Web Design Trends in 2010

Web design has undergone a continuous and surprisingly fast evolution. No longer just a playground for enthusiasts, it has become a mature rich medium with strong aesthetic and functional appeal. But what trends are currently making a difference? What new techniques, concepts and ideas are becoming important? Here are just a few observations on the current state of web design:

Print Design Influence
As more and more people migrate from printed information to online information There is a move toward the tabloid style layout, where information is carefully organized on columns, giving the visitor an opportunity to explore the site as interested, with feature blocks and multiple points of entry to various sections.

Large Logos, Headers and Images
Large logos and oversized headers create an immediate impact without the need to click through to the next page, as you would on the out-of-favor splash page. All you need to do is scroll down. Along with this, incorporating large illustrative images has become an easy way to establish the tone of a site.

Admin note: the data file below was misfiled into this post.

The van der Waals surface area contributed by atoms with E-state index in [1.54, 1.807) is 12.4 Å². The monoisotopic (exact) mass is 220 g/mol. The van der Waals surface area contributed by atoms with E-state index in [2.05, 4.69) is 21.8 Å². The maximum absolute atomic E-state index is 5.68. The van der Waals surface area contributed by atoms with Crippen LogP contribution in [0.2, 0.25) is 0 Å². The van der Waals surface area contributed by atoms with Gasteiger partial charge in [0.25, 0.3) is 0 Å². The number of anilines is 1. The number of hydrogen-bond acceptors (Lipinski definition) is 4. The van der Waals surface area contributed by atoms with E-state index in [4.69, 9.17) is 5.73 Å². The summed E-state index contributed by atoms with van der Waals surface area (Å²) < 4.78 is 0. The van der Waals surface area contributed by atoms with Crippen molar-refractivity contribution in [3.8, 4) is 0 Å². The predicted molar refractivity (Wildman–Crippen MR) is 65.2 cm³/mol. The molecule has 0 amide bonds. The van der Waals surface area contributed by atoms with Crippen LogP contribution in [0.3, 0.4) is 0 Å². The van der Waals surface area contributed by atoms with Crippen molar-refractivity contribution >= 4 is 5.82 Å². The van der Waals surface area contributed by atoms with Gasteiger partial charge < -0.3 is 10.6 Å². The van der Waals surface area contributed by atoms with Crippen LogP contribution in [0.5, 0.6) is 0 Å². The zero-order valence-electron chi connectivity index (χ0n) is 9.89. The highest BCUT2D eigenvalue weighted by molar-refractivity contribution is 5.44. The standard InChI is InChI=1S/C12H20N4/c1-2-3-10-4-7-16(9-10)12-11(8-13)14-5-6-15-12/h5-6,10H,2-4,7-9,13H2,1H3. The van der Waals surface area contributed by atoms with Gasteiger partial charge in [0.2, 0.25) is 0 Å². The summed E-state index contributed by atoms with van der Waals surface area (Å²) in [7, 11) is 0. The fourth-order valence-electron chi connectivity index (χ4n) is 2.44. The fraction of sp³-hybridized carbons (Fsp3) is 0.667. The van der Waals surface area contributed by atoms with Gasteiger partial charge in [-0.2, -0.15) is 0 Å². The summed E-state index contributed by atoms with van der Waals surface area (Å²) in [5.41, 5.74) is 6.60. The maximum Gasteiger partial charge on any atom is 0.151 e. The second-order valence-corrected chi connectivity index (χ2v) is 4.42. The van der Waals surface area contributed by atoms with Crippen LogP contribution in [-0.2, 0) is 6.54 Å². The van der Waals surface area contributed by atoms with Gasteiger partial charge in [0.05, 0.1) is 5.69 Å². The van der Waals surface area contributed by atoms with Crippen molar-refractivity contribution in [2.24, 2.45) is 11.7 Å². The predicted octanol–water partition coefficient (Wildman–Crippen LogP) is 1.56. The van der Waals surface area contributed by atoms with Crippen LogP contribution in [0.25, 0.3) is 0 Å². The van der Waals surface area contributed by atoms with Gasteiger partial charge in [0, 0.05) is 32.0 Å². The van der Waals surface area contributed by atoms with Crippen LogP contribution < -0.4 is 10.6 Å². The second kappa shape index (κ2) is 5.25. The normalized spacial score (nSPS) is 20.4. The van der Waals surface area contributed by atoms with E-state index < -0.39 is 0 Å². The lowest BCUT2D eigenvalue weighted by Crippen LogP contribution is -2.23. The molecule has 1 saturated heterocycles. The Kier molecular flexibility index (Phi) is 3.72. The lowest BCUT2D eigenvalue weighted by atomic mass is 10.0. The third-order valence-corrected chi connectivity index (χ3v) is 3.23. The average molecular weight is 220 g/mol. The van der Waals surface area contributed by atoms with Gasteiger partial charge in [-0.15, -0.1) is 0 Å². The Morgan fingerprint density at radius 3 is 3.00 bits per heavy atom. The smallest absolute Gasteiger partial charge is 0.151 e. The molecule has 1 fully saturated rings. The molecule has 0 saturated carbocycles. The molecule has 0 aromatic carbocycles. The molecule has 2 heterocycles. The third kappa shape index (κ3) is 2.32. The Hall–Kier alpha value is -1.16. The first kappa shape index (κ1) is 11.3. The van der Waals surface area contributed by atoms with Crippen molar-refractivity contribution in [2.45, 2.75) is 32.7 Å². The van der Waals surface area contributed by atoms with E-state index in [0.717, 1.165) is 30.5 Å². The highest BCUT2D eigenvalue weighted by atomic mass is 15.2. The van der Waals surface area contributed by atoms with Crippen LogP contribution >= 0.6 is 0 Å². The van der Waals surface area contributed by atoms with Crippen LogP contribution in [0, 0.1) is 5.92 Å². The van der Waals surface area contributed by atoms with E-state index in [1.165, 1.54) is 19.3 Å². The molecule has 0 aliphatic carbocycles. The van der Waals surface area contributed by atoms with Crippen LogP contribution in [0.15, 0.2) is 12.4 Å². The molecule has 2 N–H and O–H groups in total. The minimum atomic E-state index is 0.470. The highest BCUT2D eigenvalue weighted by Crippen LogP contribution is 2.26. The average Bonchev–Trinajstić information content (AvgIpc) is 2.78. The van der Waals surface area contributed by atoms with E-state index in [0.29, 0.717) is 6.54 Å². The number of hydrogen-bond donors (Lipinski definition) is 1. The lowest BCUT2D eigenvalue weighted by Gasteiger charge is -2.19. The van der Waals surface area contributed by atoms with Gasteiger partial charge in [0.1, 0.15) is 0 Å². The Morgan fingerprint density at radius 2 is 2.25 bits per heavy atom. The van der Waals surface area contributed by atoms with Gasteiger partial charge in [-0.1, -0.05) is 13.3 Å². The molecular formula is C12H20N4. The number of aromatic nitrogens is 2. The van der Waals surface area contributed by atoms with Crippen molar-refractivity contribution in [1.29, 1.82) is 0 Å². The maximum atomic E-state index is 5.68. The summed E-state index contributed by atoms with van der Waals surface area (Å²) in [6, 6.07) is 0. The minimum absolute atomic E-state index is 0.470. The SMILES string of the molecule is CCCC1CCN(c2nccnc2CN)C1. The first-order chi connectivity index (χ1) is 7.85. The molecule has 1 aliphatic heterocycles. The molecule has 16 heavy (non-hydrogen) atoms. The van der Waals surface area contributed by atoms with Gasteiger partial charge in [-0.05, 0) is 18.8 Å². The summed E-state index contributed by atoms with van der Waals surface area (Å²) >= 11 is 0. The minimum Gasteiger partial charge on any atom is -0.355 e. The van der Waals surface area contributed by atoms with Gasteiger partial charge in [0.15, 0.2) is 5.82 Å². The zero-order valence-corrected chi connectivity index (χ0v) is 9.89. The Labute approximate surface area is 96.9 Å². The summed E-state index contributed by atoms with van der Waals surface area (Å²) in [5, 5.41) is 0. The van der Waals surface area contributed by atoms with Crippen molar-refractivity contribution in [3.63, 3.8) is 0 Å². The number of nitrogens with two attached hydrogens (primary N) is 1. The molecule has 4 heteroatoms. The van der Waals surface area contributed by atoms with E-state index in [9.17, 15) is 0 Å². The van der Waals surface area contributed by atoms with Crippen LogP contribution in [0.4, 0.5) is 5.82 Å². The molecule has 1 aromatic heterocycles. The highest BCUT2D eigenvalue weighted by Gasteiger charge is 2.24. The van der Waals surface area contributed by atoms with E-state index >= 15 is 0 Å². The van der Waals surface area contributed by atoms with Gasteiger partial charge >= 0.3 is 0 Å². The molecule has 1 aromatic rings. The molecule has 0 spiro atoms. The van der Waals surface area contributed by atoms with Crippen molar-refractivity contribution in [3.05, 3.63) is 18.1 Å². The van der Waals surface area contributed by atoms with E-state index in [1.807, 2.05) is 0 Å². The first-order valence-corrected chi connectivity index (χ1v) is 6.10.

Oversized Footers
Footers are becoming less of an after-thought and more of an integral part of the design. They often feature a more complete listing of site links and the less important and more personal information.

Real-Life Metaphors
User interaction is becoming very straightforward and intuitive. Attractive sites with real-life metaphors, i.e. larger realistic looking buttons, images presented as photos tacked on a bulletin board, etc. Elements that create a virtual atmosphere that is familiar in the real world, and compelling to visitors.

Sites featuring lots of white space, bold typography and fresh color schemes. Contrary to what some may think, minimalism does not have to be cold and impersonal. It can be warm and too the point.

Hand-drawn Elements
Used to personalize standard web copy in new and exciting ways and to convey a sense of whimsy, blurring the line between an impersonal web and personal interaction. Not so much as the main focus of a web design, but elemental.

While many good design practices are rapidly being incorporated into websites, there are also many “over-designed” websites that simply incorporate new trends for their own sake.

The key is to use the appropriate design in the appropriate context for the right purpose. That’s where the beauty of information design lies, and it makes the huge difference between a nice design and a nice and usable design.